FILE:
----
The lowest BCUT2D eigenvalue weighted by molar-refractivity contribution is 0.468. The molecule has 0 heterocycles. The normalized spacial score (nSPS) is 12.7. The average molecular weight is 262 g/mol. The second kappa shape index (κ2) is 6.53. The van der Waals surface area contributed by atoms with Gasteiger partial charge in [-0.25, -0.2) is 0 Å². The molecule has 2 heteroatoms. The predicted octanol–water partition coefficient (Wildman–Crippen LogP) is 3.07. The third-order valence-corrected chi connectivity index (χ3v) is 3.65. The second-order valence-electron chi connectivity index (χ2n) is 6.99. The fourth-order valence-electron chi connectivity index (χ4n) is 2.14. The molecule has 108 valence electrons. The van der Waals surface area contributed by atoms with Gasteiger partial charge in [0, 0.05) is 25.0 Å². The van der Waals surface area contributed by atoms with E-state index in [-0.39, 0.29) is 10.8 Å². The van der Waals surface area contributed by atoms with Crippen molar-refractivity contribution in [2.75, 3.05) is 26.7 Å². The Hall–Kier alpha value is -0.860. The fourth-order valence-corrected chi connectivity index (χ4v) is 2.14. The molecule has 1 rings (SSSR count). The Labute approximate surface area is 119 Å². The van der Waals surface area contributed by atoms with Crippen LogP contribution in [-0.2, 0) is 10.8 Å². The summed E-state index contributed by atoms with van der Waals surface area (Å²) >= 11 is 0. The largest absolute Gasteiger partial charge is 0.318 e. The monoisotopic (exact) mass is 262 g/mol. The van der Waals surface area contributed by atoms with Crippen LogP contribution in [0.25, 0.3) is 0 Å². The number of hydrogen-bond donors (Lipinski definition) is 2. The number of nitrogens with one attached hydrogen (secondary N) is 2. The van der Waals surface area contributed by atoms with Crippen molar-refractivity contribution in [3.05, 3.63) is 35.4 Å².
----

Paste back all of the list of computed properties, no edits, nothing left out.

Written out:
The lowest BCUT2D eigenvalue weighted by molar-refractivity contribution is 0.468. The molecule has 0 heterocycles. The normalized spacial score (nSPS) is 12.7. The average molecular weight is 262 g/mol. The second kappa shape index (κ2) is 6.53. The van der Waals surface area contributed by atoms with Gasteiger partial charge in [-0.25, -0.2) is 0 Å². The molecule has 2 heteroatoms. The predicted octanol–water partition coefficient (Wildman–Crippen LogP) is 3.07. The third-order valence-corrected chi connectivity index (χ3v) is 3.65. The second-order valence-electron chi connectivity index (χ2n) is 6.99. The fourth-order valence-electron chi connectivity index (χ4n) is 2.14. The molecule has 108 valence electrons. The van der Waals surface area contributed by atoms with Gasteiger partial charge in [0, 0.05) is 25.0 Å². The van der Waals surface area contributed by atoms with E-state index in [-0.39, 0.29) is 10.8 Å². The van der Waals surface area contributed by atoms with Crippen molar-refractivity contribution in [2.75, 3.05) is 26.7 Å². The Hall–Kier alpha value is -0.860. The fourth-order valence-corrected chi connectivity index (χ4v) is 2.14. The molecule has 1 rings (SSSR count). The Labute approximate surface area is 119 Å². The van der Waals surface area contributed by atoms with Crippen LogP contribution in [-0.2, 0) is 10.8 Å². The summed E-state index contributed by atoms with van der Waals surface area (Å²) >= 11 is 0. The largest absolute Gasteiger partial charge is 0.318 e. The monoisotopic (exact) mass is 262 g/mol. The van der Waals surface area contributed by atoms with Crippen LogP contribution in [0.25, 0.3) is 0 Å². The number of hydrogen-bond donors (Lipinski definition) is 2. The number of nitrogens with one attached hydrogen (secondary N) is 2. The van der Waals surface area contributed by atoms with Crippen molar-refractivity contribution in [3.05, 3.63) is 35.4 Å².